Perhaps the most interesting area of ET research to emerge in the last few years relates to the potential role of ET in the regulation of bone growth. ET-1, via ETA receptors, has been found to stimulate osteoblast activity resulting in abundant and disorganized new bone characteristic of osteoblastic metastases. The connection between tumors that produce excessive ET-1 and metastatic bone disease is intriguing and has led to an interest in utilizing ET receptor antagonists to treat prostate cancer.

Therapeutic interest in blocking the endothelin system has been high, leading to the discovery of a large number of peptidic and non-peptide receptor antagonists. These antagonists may have utility in a number of cardiovascular diseases, including congestive heart failure, pulmonary hypertension, stroke, kidney failure, hypertension, angioplasty-induced restenosis, and a variety of non-cardiovascular conditions, such as asthma, chronic obstructive pulmonary disease, pain and cancer.

 

The Table below contains accepted modulators and additional information. For a list of additional products, see the "Similar Products" section below.

 

Currently Accepted Name ETA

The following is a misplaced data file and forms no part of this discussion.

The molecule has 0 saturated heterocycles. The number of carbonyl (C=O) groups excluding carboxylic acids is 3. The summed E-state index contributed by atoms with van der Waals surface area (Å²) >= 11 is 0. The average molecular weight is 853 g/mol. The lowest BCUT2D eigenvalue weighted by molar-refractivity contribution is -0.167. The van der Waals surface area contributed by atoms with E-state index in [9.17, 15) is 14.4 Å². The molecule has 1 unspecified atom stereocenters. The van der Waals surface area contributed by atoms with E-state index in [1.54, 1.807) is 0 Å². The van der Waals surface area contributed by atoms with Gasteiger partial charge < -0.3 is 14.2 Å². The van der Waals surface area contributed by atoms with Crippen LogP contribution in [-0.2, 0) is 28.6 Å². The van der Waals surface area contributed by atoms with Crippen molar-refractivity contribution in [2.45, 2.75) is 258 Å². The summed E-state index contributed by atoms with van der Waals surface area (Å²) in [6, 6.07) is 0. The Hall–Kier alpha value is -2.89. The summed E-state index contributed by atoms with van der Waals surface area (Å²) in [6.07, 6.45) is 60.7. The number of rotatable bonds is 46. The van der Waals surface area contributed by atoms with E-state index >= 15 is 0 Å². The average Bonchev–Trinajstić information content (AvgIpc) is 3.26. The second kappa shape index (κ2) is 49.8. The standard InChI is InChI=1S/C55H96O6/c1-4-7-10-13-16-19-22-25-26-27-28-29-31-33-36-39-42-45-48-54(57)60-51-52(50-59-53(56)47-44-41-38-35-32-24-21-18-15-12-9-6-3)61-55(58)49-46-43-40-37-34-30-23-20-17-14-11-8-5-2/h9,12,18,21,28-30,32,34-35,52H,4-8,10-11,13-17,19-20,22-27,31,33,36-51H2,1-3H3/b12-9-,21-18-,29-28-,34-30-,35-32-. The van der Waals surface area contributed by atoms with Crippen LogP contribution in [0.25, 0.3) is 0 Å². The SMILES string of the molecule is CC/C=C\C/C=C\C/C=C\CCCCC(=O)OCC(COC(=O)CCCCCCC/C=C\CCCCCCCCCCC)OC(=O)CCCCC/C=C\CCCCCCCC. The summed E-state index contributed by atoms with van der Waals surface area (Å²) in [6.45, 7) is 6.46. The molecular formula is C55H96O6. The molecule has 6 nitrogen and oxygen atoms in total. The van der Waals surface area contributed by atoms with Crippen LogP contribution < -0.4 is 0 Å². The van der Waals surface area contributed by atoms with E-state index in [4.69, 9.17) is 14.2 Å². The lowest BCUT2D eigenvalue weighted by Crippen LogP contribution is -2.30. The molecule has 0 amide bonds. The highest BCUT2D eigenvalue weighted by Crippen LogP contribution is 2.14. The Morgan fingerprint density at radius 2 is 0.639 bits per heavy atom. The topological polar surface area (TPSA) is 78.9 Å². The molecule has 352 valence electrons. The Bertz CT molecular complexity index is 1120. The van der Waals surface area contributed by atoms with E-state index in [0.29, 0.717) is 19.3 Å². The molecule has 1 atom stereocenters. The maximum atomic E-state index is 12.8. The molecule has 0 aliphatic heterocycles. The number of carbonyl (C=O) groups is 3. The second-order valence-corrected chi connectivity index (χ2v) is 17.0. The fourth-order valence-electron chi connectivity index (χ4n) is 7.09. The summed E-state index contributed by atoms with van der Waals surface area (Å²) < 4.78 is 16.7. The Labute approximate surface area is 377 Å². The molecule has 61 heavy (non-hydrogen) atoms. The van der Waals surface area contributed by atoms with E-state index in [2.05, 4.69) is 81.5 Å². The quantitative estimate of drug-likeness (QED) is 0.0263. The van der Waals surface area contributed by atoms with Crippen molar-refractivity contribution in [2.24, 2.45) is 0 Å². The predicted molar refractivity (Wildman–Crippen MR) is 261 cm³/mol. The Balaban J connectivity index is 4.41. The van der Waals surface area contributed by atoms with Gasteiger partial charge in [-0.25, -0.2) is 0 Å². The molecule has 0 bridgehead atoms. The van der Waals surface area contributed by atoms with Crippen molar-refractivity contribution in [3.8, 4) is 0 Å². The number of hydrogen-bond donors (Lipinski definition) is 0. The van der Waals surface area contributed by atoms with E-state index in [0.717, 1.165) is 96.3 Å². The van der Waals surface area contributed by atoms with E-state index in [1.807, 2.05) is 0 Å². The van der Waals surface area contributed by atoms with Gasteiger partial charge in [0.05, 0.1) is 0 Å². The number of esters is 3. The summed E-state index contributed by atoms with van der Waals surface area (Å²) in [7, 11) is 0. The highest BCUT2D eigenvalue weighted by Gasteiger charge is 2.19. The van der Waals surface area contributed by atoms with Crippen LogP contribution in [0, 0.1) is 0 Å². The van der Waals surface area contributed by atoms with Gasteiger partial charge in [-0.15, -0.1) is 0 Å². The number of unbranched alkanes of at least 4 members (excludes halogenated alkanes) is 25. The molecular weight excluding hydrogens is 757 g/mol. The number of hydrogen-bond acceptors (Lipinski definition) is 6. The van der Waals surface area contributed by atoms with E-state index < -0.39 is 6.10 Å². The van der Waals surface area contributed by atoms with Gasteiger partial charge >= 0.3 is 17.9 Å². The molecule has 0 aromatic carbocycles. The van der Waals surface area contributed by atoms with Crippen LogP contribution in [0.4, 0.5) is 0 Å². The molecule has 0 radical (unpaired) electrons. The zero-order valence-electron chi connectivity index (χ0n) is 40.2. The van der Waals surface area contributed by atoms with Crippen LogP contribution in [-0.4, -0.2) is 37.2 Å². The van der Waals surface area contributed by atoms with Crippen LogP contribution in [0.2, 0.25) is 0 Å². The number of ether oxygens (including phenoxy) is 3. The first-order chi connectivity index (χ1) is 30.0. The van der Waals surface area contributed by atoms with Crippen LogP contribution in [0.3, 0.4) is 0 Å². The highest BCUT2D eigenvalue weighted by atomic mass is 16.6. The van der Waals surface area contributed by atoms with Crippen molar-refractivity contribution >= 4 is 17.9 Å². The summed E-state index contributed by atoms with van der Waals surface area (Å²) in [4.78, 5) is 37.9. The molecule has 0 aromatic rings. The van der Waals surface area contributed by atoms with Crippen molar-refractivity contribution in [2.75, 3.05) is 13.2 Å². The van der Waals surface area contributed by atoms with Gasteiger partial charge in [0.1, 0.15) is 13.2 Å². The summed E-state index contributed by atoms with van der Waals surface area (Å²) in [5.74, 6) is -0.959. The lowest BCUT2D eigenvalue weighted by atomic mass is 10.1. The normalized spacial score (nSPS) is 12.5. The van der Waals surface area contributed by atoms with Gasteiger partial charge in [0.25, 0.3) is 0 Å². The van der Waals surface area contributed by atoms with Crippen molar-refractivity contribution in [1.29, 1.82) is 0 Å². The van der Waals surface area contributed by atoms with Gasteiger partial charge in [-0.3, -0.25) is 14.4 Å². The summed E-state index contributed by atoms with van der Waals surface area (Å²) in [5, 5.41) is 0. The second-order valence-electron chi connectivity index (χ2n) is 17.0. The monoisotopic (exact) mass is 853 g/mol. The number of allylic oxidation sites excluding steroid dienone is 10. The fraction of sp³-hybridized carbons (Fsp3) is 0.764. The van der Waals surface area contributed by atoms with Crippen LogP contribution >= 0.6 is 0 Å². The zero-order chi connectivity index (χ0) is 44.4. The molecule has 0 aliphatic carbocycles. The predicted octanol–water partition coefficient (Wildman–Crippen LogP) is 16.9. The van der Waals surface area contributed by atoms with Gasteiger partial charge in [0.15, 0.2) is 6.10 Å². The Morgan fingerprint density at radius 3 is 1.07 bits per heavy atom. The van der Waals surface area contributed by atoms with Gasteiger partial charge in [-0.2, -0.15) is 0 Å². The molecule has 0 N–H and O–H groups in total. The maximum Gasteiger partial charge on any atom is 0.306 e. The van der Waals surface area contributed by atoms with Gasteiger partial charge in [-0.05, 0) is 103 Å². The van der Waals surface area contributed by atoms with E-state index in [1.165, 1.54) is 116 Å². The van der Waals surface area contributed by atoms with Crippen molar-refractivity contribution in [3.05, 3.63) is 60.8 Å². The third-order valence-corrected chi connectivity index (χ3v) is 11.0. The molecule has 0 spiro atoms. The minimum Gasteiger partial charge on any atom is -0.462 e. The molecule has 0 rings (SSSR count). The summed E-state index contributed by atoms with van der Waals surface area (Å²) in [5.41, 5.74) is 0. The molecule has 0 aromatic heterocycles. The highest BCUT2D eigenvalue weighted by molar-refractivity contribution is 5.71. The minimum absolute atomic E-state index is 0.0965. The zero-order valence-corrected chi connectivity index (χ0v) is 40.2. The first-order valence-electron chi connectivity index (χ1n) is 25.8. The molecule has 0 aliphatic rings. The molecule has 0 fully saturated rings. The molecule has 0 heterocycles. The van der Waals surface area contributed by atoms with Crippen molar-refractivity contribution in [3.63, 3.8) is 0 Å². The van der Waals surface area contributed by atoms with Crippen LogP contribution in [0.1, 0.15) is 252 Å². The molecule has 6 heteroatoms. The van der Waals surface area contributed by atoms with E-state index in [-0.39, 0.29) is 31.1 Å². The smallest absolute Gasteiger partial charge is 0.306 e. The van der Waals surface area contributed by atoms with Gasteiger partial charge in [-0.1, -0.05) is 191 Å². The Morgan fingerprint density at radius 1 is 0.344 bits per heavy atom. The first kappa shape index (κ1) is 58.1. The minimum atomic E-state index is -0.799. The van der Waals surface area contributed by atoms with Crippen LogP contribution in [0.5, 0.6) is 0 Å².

ETB
Structural Information 427 aa (human) 442 aa (human)
Preferred Endogenous Peptides ET-1 (E7764) = ET-2 (E9012) >> ET-3 (E9137) ET-1 (E7764) = ET-2 (E9012) = ET-3 (E9137)
Subtype Selective Agonists Not Known
[Ala1,3,11,15]-ET-1 (E6877)
Sarafotoxin S6c (S6545)
IRL-1620 (SCP0135)
BQ-3020 (SCP0138)
Subtype Selective Antagonistsa A-127722b
A-147627 (ABT-627, Atrasentan)
A-216546
BQ-123 (B150)
BQ-610
FR 139317
Lu-135252 (Darusentan)
PD 151,242 (P208)
PD 156,707
TBC-11251 (Sitaxsentan) (PZ0203)
A-192621
BQ-788 (B157)
RES-701-1 (R4027)
Ro 46-8443
Non-Selective Antagonists A-182086
Ro-61-6612 (Tezosentan)
SB-209670
SB-217242 (Enrasentan)
PD 142,893 (SCP0134)
PD 145,065
Ro 47-0203 (Bosentan)
A-182086
Ro-61-6612 (Tezosentan)
SB-209670
SB-217242 (Enrasentan)
PD 142,893 (SCP0134)
PD 145,065
Ro 47-0203 (Bosentan)
Signal Transduction Mechanisms Gq/11 (increase IP3/DAG)c Gq/11 (increase IP3/DAG)c
Radioligands of Choice [125I]-ET-1
[3H]-BQ-123
[125I]-ET-1
[125I]-ET-3
Tissue Expression Widespread: higher in vascular and stromal cells Widespread: higher in endothelial and epithelial cells
Physiological Function Vasoconstriction
Proliferation
ET-1 clearance
Disease Relevance Cardiovascular
Renal
Cancer
Not Known

 

Footnotes

a) “Subtype Selective Antagonists” means > 500-fold.

b) A-127722 is the racemic version of A-147627 (ABT-627, Atrasentan).

c) Some evidence exists to suggest that endothelin receptors may signal through other signal transduction mechanisms.

 

Abbreviations